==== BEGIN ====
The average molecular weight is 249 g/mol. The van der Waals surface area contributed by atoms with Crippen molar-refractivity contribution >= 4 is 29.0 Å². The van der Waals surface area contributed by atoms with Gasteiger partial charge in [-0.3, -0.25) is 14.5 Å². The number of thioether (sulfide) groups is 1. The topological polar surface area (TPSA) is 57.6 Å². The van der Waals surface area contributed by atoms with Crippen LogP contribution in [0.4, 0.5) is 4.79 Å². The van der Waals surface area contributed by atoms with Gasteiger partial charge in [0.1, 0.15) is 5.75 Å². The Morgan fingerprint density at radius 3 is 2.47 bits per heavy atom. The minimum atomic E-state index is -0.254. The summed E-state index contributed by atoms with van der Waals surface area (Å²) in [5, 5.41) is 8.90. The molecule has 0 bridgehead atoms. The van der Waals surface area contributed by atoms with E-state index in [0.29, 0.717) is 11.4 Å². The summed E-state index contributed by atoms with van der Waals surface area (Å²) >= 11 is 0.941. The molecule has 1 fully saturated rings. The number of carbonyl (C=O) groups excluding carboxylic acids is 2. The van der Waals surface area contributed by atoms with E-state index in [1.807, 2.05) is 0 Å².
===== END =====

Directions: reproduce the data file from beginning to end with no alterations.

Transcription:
The average molecular weight is 249 g/mol. The van der Waals surface area contributed by atoms with Crippen molar-refractivity contribution >= 4 is 29.0 Å². The van der Waals surface area contributed by atoms with Gasteiger partial charge in [-0.3, -0.25) is 14.5 Å². The number of thioether (sulfide) groups is 1. The topological polar surface area (TPSA) is 57.6 Å². The van der Waals surface area contributed by atoms with Crippen LogP contribution in [0.4, 0.5) is 4.79 Å². The van der Waals surface area contributed by atoms with Gasteiger partial charge in [0.1, 0.15) is 5.75 Å². The Morgan fingerprint density at radius 3 is 2.47 bits per heavy atom. The minimum atomic E-state index is -0.254. The summed E-state index contributed by atoms with van der Waals surface area (Å²) in [5, 5.41) is 8.90. The molecule has 0 bridgehead atoms. The van der Waals surface area contributed by atoms with E-state index in [0.29, 0.717) is 11.4 Å². The summed E-state index contributed by atoms with van der Waals surface area (Å²) >= 11 is 0.941. The molecule has 1 fully saturated rings. The number of carbonyl (C=O) groups excluding carboxylic acids is 2. The van der Waals surface area contributed by atoms with E-state index in [1.807, 2.05) is 0 Å².